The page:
In March 2015, the Federal Highway Administration issued a Record of Decision selecting a build alternative. Freeway construction began in early 2016, with the Chandler Boulevard extension project to facilitate local access beginning in summer 2015. The freeway was planned to be open to traffic in late 2019 or early 2020.[24] The Ed Pastor Freeway was officially opened on December 21, 2019.[25][26]

Community opposition did exist, mainly from residents of Ahwatukee. While the Maricopa Association of Governments had considered building a limited access parkway or arterials along the freeway's proposed route, the eight-lane freeway concept ultimately was pushed by the region's planners to meet the traffic needs at close to the same cost. For most of 2010, the Gila River Indian Community, Maricopa Association of Governments, City of Phoenix, ADOT and others discussed movement of the alignment to tribal land, but no agreements were reached.[27][28][29]

Loop 303

Arizona 303.svg

Loop 303 (Bob Stump Memorial Parkway) is a freeway in the west part of the Phoenix Metropolitan Area, serving cities such as Surprise, Peoria, Glendale, and northern Phoenix. The freeway begins its southern terminus at Van Buren Street, one mile south of I-10. There is a stack interchange with I-10, and then the freeway continues north for 15 miles, passing through various arterial road interchanges. After the parclo interchange with U.S. 60, the route curves northeast for six miles, just north of Sun City West. The route then curves north for five miles through Peoria before turning back east for 10 miles to meet its northern terminus at an at-grade intersection with the I-17. Eventually, the at-grade intersection will be upgraded to a freeway-to-freeway interchange.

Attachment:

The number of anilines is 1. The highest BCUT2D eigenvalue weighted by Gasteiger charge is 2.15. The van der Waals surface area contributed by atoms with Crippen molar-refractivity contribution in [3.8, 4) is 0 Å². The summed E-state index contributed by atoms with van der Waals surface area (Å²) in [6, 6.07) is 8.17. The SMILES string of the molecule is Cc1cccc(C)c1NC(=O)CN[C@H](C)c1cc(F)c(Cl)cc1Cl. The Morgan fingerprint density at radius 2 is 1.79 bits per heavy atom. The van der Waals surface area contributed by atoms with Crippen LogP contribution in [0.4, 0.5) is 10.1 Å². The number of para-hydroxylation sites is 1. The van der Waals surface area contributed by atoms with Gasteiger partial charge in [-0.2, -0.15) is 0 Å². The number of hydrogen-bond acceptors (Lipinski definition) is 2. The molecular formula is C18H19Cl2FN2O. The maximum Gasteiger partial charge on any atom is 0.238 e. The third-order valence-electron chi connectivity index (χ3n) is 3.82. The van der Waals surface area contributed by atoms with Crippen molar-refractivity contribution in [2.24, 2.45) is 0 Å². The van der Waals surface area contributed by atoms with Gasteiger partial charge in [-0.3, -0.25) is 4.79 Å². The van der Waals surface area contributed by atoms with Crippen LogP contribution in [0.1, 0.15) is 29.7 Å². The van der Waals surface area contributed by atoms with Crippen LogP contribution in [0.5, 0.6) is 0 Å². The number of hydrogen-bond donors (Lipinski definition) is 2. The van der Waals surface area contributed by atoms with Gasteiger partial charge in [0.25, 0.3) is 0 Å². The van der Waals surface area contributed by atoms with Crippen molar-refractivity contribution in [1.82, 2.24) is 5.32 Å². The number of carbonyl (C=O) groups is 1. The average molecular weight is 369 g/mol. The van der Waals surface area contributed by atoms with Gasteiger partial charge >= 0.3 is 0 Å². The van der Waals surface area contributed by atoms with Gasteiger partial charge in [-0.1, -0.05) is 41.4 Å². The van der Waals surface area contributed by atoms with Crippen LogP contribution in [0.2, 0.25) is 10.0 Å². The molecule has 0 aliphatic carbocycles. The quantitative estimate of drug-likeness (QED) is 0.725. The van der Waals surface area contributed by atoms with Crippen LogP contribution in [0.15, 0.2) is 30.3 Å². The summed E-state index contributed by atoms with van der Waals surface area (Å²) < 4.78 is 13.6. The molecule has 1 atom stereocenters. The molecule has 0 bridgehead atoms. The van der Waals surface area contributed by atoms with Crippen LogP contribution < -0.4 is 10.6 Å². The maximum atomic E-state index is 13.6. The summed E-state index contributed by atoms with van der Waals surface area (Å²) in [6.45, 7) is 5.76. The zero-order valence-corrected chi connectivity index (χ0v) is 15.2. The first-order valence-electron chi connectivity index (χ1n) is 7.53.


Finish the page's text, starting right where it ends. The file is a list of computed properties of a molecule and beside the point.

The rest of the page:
In the future, there will be an extension south of Van Buren Street to the planned SR 30 and possibly even further south to Interstate 11.

Northern Parkway

The Northern Parkway is a controlled-access parkway in Glendale, near Luke AFB. Beginning at an interchange with Loop 303, it follows the Butler Drive alignment (half a mile south of Olive Avenue) for about four miles until turning southeast to align with Northern Avenue right before its current terminus at Dysart Road. It is intended to relieve heavy traffic on Northern Avenue, some being contributed by the nearby military base.

Phase II plans for construction of the route between Dysart Road and Loop 101, including multiple grade-separated intersections, with a completely controlled-access interchange where it will meet with Loop 101. Construction is projected to start in 2015 or 2016. Phase III, which will run from Loop 101 to US 60, is currently unfunded with no construction dates set.[30]

Cancelled and former highways

State Route 50

State Route 50


SR 50, the Paradise Parkway, was part of Proposition 300 in 1985 as State Route 317. On December 18, 1987, SR 317 was renumbered SR 50. SR 50 was removed from the system on December 15, 1994, when then governor Fife Symington made some funding cuts that included removal of the Paradise Parkway and Estrella Freeway from the system entirely. (The Estrella Freeway was re-added to the system when Proposition 400 was passed ten years later in 2004.) Route 50 will not be re-added to the system, because in February 1996 the ADOT auctioned off all the right-of-way it had purchased for the freeway, which was to be located between Agua Fria Freeway and Route 51 in the Central Valley.[31] A similar, though not identical path with high capacity lanes is being taken by the modern Northern Parkway (Arizona) which is being funded by Maricopa County and the associated cities adjoining the roadway.